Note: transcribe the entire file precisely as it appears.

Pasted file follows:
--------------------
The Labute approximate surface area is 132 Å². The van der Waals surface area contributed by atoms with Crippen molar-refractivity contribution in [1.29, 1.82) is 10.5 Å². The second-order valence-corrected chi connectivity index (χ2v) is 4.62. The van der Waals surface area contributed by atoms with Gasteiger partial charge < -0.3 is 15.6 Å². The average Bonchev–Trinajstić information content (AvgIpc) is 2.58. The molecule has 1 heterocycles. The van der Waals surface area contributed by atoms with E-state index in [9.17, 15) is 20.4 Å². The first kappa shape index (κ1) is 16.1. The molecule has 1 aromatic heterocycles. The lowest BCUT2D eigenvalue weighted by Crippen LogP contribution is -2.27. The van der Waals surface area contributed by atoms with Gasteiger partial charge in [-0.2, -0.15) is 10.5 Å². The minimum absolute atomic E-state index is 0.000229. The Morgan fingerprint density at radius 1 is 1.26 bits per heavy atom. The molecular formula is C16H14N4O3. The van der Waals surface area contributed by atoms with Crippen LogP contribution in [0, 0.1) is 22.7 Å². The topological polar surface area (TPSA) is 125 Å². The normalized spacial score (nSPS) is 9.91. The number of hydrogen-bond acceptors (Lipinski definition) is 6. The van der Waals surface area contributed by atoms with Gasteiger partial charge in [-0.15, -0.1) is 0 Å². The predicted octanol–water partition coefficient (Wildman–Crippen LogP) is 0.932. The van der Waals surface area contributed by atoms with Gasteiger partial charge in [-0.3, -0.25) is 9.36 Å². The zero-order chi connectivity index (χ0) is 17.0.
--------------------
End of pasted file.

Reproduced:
The Labute approximate surface area is 132 Å². The van der Waals surface area contributed by atoms with Crippen molar-refractivity contribution in [1.29, 1.82) is 10.5 Å². The second-order valence-corrected chi connectivity index (χ2v) is 4.62. The van der Waals surface area contributed by atoms with Gasteiger partial charge < -0.3 is 15.6 Å². The average Bonchev–Trinajstić information content (AvgIpc) is 2.58. The molecule has 1 heterocycles. The van der Waals surface area contributed by atoms with E-state index in [9.17, 15) is 20.4 Å². The first kappa shape index (κ1) is 16.1. The molecule has 1 aromatic heterocycles. The lowest BCUT2D eigenvalue weighted by Crippen LogP contribution is -2.27. The van der Waals surface area contributed by atoms with Gasteiger partial charge in [-0.2, -0.15) is 10.5 Å². The minimum absolute atomic E-state index is 0.000229. The Morgan fingerprint density at radius 1 is 1.26 bits per heavy atom. The molecular formula is C16H14N4O3. The van der Waals surface area contributed by atoms with Crippen LogP contribution in [0, 0.1) is 22.7 Å². The topological polar surface area (TPSA) is 125 Å². The normalized spacial score (nSPS) is 9.91. The number of hydrogen-bond acceptors (Lipinski definition) is 6. The van der Waals surface area contributed by atoms with Gasteiger partial charge in [-0.15, -0.1) is 0 Å². The predicted octanol–water partition coefficient (Wildman–Crippen LogP) is 0.932. The van der Waals surface area contributed by atoms with Gasteiger partial charge in [-0.3, -0.25) is 9.36 Å². The zero-order chi connectivity index (χ0) is 17.0.